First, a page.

In Dissent: 5 Reasons Google+ Doesn’t Suck

In Dissent: 5 Reasons Google+ Doesn’t Suck

Google+ has had its detractors lately — one or two (or three or four) might even be found right here. They have some good points, but they’re wrong. Google+ is awesome. Here are just a few reasons why.

Growth and Appetite

As of this writing, I have a modest 569 followers on Twitter and a slightly less modest 640 people who have added me to their Google+ Circles. That may seem like a small difference, but when you consider that my Twitter account had a head start of a couple hundred followers, several years, and much more pimping from Gizmodo and others, it’s significant. Google+ is full of people who are actively looking for content and are looking for interesting people to follow. Let me say this in no uncertain terms: if you log into Google+ and your feed is a barren wasteland, it’s your own fault. It means you’re not following the right people. And guess what, the right people are actually pretty easy to find. Search by your interests, find people that are posting cool stuff, and add them to a circle. There are also sites that recommend good follows such as and Group/As.

One reason Google+ has ramped up so quickly? It’s so easy, thanks to some pretty sweet integration with many of the Google services you likely already use. For example, when I have a new Google+ notification, a little “1” (or 2 or 3, depending how many notifications I have) lights up in the upper-right corner of my Gmail window. I can click it, and it brings up an imbedded window where I can see the notification, and even respond to it, without ever having to leave the page I’m on. It’s incredibly convenient. Plus1ing is also integrated nicely into Google searches now, and it’s coming to more and more sites you regularly visit. Photo viewing/editing/sharing is really nice thanks to its integration with (read: consumption of) Picasa.

Real Talk

Having to squeeze your thoughts into 140 characters is a fun game — something your high school English teacher might have had you do one day to shake things up — but I often don’t feel like playing that game. Sometimes I just want to write out my thoughts as they appear in my head, without having to think about rewording them or resorting to horrible misspellings in order for it to fit. Brevity may be the soul of wit, but it’s hardly the heart of a good conversation. Trying to carry out a conversation on Twitter is an act of futility; it’s maddening to figure out who is responding to what, especially when tweets so often devolve into snarky little quips and snips because that’s all there’s room for. It hurts my eyes’ ears.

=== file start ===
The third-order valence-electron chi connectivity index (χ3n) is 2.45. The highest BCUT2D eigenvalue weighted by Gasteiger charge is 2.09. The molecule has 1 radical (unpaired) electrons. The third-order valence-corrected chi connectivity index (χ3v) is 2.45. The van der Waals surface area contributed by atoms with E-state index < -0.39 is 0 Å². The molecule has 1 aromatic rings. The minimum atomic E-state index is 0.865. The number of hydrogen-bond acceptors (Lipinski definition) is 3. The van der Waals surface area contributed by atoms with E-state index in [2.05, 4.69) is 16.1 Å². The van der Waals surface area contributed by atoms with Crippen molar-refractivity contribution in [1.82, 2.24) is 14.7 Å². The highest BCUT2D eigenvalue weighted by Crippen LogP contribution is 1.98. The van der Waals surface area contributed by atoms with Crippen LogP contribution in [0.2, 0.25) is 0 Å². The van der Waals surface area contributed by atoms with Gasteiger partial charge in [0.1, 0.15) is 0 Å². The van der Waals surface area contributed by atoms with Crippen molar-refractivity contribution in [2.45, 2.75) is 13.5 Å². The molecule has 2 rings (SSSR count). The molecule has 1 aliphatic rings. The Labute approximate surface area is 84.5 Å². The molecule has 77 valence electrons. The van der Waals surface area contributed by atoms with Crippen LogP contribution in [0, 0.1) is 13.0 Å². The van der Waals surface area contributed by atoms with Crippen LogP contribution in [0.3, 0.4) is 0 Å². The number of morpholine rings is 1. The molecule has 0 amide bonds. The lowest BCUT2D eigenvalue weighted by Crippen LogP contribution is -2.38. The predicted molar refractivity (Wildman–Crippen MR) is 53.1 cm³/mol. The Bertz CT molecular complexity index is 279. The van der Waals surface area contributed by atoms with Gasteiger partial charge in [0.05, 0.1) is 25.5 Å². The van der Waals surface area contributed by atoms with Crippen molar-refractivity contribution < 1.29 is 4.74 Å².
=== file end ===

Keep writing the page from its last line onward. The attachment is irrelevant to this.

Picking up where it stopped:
Google+ combines Twitter’s “following” people with similar interests with the flowing conversations of Facebook, and it really works well most of the time. Not only have I found myself much more willing to engage in discussions on Google+, I’m seeing vastly higher interaction among others. I have found that people on Google+ are two to three times as likely to comment on one of my posts or reshare it than on Twitter. That’s anecdotal, sure — and I travel in the kind of tech-minded circles that are more likely to adopt Google+ early and stick with it. But there is a lot of real conversation–that’s talking and listening — and I’ve seen surprisingly little self-stroking.

Usable Filtering

Google+ introduced Circles, and they were good. Facebook then added its own group filtering feature, called Lists. So that’s the end and they must be equal now, right? Wrong. Here’s the thing about Google+’s filters: people actually use them. Virtually every person I know who uses Google+ has made at least a few circles and actually utilises them. On the flip side, virtually nobody on Facebook uses filters. Like, at all. Yes, you can do it, but it came too late. The Lists feature on Facebook is an afterthought. We’re already used to using Facebook the way we use it, and most people aren’t going to change. Most people aren’t going to go through that long list of “friends” on Facebook and start sorting them. Because Google+ had this feature prominently highlighted at inception, almost everybody has been filtering as they go, and it’s super duper easy. How many Average Joe-types on Twitter use the “lists” feature, do you reckon? I’m willing to bet a lot fewer than you think, Mr Twitter Poweruser.